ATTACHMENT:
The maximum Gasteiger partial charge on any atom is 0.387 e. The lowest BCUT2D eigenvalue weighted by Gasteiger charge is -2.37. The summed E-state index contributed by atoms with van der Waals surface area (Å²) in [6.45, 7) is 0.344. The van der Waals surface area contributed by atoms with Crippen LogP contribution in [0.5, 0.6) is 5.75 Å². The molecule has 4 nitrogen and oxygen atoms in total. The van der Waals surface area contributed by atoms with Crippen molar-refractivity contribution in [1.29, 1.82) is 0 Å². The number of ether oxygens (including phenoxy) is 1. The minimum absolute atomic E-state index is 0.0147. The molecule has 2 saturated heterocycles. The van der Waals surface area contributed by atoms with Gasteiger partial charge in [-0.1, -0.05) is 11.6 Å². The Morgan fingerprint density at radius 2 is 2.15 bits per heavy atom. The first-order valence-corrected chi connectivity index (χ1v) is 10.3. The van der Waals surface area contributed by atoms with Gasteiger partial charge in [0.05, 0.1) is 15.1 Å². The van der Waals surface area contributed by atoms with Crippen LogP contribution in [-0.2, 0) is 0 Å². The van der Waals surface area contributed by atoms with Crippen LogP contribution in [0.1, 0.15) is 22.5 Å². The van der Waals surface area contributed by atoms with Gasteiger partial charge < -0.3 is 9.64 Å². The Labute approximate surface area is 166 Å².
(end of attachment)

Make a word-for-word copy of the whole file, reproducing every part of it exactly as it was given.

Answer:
The maximum Gasteiger partial charge on any atom is 0.387 e. The lowest BCUT2D eigenvalue weighted by Gasteiger charge is -2.37. The summed E-state index contributed by atoms with van der Waals surface area (Å²) in [6.45, 7) is 0.344. The van der Waals surface area contributed by atoms with Crippen LogP contribution in [0.5, 0.6) is 5.75 Å². The molecule has 4 nitrogen and oxygen atoms in total. The van der Waals surface area contributed by atoms with Crippen molar-refractivity contribution in [1.29, 1.82) is 0 Å². The number of ether oxygens (including phenoxy) is 1. The minimum absolute atomic E-state index is 0.0147. The molecule has 2 saturated heterocycles. The van der Waals surface area contributed by atoms with Gasteiger partial charge in [-0.1, -0.05) is 11.6 Å². The Morgan fingerprint density at radius 2 is 2.15 bits per heavy atom. The first-order valence-corrected chi connectivity index (χ1v) is 10.3. The van der Waals surface area contributed by atoms with Gasteiger partial charge in [0.05, 0.1) is 15.1 Å². The van der Waals surface area contributed by atoms with Crippen LogP contribution in [-0.2, 0) is 0 Å². The van der Waals surface area contributed by atoms with Crippen LogP contribution in [0.1, 0.15) is 22.5 Å². The van der Waals surface area contributed by atoms with Gasteiger partial charge < -0.3 is 9.64 Å². The Labute approximate surface area is 166 Å².